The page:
TR 440

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TR 440, (TR440, TR-440, Telefunken-Rechner 440),
a West-German general purpose 48-bit mainframe computer developed from 1964 until 1971 by Telefunken as successor of the TR-4, later manufactured by AEG Telefunken and Computer Gesellschaft Konstanz. The development team was headed by Eike Jessen [2]. The TR 440 introduced paging, multiple modes of operation, multiprocessing (two or three processors), vastly extended memory, satellite configurations (TR 86) and included innovative system software [3], as the time-sharing operating system BS3 [4] [5].


A first TR 440 was shipped in 1969 to the Darmstadt German computing center. In total, 45 TR 440 computers were manufactured, many delivered to German universities during the early 70s [6], such as Ruhr University Bochum [7] , University of Düsseldorf, RWTH Aachen, University of Munich and Technical University of Munich via Leibniz Supercomputing Centre of the Bavarian Academy of Sciences and Humanities [8] , University of Würzburg, University of Hamburg [9], Technical University of Berlin, University of Erlangen-Nuremberg, University of Tübingen, University of Stuttgart, University of Konstanz, Saarland University [10] , Kaiserslautern University of Technology [11] , University of Marburg [12] , Clausthal University of Technology and Helmholtz-Zentrum Geesthacht [13].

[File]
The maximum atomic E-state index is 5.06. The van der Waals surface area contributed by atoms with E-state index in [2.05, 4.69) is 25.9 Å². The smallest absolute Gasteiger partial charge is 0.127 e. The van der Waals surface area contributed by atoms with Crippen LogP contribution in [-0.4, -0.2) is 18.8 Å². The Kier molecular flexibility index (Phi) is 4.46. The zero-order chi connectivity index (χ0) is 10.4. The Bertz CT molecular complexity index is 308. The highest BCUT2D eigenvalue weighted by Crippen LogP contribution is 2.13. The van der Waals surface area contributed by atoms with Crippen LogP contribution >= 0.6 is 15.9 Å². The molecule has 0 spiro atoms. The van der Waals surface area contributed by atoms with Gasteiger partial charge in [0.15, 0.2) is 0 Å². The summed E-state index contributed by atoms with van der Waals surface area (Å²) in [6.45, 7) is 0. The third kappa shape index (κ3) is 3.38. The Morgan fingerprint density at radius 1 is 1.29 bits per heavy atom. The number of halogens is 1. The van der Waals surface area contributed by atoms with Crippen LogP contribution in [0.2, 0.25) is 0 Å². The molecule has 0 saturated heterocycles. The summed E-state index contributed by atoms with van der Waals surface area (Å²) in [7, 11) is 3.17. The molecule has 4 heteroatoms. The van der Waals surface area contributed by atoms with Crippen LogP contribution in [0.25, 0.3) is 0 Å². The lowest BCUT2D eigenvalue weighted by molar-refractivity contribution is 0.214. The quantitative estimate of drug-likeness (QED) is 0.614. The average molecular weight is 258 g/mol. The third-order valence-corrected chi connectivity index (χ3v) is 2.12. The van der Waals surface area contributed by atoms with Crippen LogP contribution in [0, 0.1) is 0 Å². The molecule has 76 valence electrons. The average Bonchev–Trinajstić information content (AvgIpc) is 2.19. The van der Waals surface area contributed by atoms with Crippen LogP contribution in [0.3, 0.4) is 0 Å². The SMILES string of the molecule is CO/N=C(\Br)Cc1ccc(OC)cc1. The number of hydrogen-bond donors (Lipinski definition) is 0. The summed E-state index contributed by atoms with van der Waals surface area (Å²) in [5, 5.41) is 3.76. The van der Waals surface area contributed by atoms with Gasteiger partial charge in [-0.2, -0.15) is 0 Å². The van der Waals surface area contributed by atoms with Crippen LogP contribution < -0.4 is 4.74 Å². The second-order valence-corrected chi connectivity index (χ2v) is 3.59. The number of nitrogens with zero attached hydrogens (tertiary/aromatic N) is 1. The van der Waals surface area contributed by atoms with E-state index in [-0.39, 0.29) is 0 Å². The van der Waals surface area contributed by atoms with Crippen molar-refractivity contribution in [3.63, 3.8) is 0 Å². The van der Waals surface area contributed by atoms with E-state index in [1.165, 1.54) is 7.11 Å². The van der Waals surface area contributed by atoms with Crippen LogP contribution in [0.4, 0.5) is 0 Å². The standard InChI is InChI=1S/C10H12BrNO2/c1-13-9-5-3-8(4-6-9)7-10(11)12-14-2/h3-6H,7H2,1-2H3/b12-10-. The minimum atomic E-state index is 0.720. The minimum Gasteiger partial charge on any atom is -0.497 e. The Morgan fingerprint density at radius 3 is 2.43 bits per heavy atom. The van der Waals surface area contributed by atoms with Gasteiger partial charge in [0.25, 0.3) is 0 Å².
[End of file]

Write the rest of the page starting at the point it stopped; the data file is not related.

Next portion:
Block Diagram


TR 440 block diagram [14]


The TR 440 central processor (Zentraler Rechner), dubbed RD 441 [15], had four units (Werke), the instruction unit (Befehlswerk), accumulator based ALU (Rechenwerk), memory unit (Speicherwerk) and I/O-unit (Ein- Ausgabewerk) with 4 fast (used for data storage, drum memory ) and 12 standard I/O-channels (tapes, satellite computer), all four units connected by a priority unit (Vorrangwerk). The TR-4 compatible architecture used a word size of 52 bits, consisting of 48 data bits, 2 type bits (00 - floating point, 38 bit normalized mantissa, 01 - integer/fixed point (Ones' complement), 10 - opcode 2x24 bit, 11 - 8 six bit text characters) and 2 bit checksum (Dreierprobe). Instructions operate on words, half- and double words and bytes of 4, 6, 7 or 12 bits, as well as random word areas inside a register or memory.


SIG-100 terminal with Rollkugel [16] [17], October 02, 1968 [18]

The TR 440 was build from small-scale integration (SSI) monolithic integrated circuits of about 10 transistors and modules of 16 K core memory. Its speed was about 800,000 instructions per second. Beside standard peripherals, teletypewriter and CRT monitor, the TR 440 already had a ball-based mouse as pointing device dubbed Rollkugel.

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See also


External Links

TR 440

TR 440 Große Befehlsliste - Instruction Set List (pdf)
TR 440 images
TR 440 kernspeicher (core memory)

Computerwoche on TR 440


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